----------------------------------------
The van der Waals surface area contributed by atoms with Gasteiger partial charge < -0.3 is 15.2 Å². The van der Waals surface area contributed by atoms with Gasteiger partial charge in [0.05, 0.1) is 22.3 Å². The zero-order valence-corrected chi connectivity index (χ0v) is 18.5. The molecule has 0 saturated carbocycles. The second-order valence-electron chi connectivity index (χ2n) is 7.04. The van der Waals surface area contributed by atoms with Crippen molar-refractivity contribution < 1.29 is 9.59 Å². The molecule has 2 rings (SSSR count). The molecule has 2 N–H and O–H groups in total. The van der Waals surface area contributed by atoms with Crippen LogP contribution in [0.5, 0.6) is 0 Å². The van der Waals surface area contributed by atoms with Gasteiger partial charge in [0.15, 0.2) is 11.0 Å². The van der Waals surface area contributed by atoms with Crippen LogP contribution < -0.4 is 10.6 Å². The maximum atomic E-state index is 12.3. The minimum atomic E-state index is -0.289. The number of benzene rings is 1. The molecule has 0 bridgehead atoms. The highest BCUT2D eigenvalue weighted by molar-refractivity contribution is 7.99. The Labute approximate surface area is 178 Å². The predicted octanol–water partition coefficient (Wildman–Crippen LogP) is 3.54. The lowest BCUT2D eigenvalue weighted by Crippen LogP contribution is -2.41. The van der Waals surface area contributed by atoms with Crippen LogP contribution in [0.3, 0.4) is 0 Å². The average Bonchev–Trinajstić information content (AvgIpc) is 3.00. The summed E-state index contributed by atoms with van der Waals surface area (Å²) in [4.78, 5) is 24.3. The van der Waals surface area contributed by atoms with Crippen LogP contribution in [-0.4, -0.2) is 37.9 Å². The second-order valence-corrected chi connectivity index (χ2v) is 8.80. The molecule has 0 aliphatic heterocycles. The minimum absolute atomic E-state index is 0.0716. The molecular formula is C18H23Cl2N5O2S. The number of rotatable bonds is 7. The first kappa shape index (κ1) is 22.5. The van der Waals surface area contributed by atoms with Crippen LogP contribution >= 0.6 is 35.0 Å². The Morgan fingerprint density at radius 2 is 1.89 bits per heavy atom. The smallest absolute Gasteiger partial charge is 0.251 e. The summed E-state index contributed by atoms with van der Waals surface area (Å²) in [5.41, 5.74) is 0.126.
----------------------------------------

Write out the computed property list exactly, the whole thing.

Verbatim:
The van der Waals surface area contributed by atoms with Gasteiger partial charge < -0.3 is 15.2 Å². The van der Waals surface area contributed by atoms with Gasteiger partial charge in [0.05, 0.1) is 22.3 Å². The zero-order valence-corrected chi connectivity index (χ0v) is 18.5. The molecule has 0 saturated carbocycles. The second-order valence-electron chi connectivity index (χ2n) is 7.04. The van der Waals surface area contributed by atoms with Crippen molar-refractivity contribution < 1.29 is 9.59 Å². The molecule has 2 rings (SSSR count). The molecule has 2 N–H and O–H groups in total. The van der Waals surface area contributed by atoms with Crippen LogP contribution in [0.5, 0.6) is 0 Å². The van der Waals surface area contributed by atoms with Gasteiger partial charge in [0.15, 0.2) is 11.0 Å². The van der Waals surface area contributed by atoms with Crippen LogP contribution < -0.4 is 10.6 Å². The maximum atomic E-state index is 12.3. The minimum atomic E-state index is -0.289. The number of benzene rings is 1. The molecule has 0 bridgehead atoms. The highest BCUT2D eigenvalue weighted by molar-refractivity contribution is 7.99. The Labute approximate surface area is 178 Å². The predicted octanol–water partition coefficient (Wildman–Crippen LogP) is 3.54. The lowest BCUT2D eigenvalue weighted by Crippen LogP contribution is -2.41. The van der Waals surface area contributed by atoms with Crippen LogP contribution in [0.3, 0.4) is 0 Å². The average Bonchev–Trinajstić information content (AvgIpc) is 3.00. The summed E-state index contributed by atoms with van der Waals surface area (Å²) in [4.78, 5) is 24.3. The van der Waals surface area contributed by atoms with Crippen LogP contribution in [-0.4, -0.2) is 37.9 Å². The second-order valence-corrected chi connectivity index (χ2v) is 8.80. The molecule has 0 aliphatic heterocycles. The minimum absolute atomic E-state index is 0.0716. The molecular formula is C18H23Cl2N5O2S. The number of rotatable bonds is 7. The first kappa shape index (κ1) is 22.5. The van der Waals surface area contributed by atoms with Crippen LogP contribution >= 0.6 is 35.0 Å². The Morgan fingerprint density at radius 2 is 1.89 bits per heavy atom. The smallest absolute Gasteiger partial charge is 0.251 e. The summed E-state index contributed by atoms with van der Waals surface area (Å²) in [5.41, 5.74) is 0.126.